As a participant in the Amazon Services LLC Associates Program, this site may earn from qualifying purchases. We may also earn commissions on purchases from other retail websites.
Archaeologists have found a rare collection of gold coins dating back more than 900 years in the ancient Israeli port city of Caesarea. Archaeologists believe that whoever buried the treasure could not recover it because he either fled or was massacred in the conquest of the city.
Built Herod the Great between 20 and 11 BC, Caesarea acted as an important port city to several empires including the Roman and Byzantine.
According to the Israeli Antiquities Authority (IAA), the lost treasure– a rare cache of coins and a gold earring–was discovered in a bronze pot hidden away between the stones in a wall.
Archaeologists say the treasure was probably never recovered and that the owner may have died when the city’s inhabitants were massacred by a Crusader army in 1101.
“On the whole, they are very, very rare,” explained Israel Antiquity Authority coin expert Dr. Robert Kool in a conversation with The Times of Israel.
The coins date from the end of the 11th century, and it is possible to link the treasure to the conquest of the city by the Crusaders in 1101, one of the most dramatic events in the medieval history of the city.
“According to contemporary written sources, most of the inhabitants of Caesarea were massacred by the army of Baldwin I (1100–1118), king of the Crusader Kingdom of Jerusalem,” said Peter Gendelman and Mohammed Hatar, the directors of the excavation.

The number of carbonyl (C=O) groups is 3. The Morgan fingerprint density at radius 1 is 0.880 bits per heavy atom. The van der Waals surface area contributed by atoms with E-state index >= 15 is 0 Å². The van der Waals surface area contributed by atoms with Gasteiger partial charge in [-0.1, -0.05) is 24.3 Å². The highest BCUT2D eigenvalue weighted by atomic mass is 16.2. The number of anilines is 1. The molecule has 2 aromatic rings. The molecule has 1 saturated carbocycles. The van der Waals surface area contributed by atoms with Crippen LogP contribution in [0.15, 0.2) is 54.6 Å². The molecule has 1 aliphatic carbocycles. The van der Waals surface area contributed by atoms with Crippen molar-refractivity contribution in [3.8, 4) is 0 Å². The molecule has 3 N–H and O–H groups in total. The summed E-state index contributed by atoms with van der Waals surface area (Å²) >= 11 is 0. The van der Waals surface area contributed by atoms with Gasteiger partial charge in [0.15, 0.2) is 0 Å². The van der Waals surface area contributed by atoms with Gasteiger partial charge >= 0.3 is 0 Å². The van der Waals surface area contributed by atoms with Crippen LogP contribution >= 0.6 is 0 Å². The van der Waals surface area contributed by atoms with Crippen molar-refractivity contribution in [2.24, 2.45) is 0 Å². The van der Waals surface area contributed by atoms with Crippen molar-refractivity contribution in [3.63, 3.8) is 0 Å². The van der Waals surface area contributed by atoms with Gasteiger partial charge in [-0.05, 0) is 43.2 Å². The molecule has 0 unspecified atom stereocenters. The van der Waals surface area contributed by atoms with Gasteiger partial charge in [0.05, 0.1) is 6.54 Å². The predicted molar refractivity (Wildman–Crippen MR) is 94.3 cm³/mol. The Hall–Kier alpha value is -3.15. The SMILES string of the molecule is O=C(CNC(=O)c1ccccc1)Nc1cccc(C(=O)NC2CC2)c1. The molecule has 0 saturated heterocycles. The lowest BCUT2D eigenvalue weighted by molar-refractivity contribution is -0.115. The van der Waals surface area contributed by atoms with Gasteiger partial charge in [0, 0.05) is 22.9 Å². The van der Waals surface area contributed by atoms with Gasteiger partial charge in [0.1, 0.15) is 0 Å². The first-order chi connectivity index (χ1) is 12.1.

“It is reasonable to assume that the treasure’s owner and his family perished in the massacre or were sold into slavery, and therefore were not able to retrieve their gold.”
Kool explains that the treasure contains coins related to the kingdom of the Byzantine emperor Michael VII Doukas.
“These coins usually did not travel beyond the political borders of the Byzantine Empire.”
Kool explained that “one or two of these gold coins were the equivalent of the annual salary of a simple farmer, so it seems that whoever deposited the cache was at least well-to-do or involved in commerce”.
Interestingly, the latest archaeological discovery was made near the location of two other treasures of the same period – a pot of gold and silver jewelry excavated by experts in the 1960s, as well as a collection of bronze vessels that were found in the 1990s.
The Crusades were a series of religious wars whose goal was the restoration of Christian access to holy places in and near the city of Jerusalem, a sacred city not only for Jews but Christians and Muslims as well.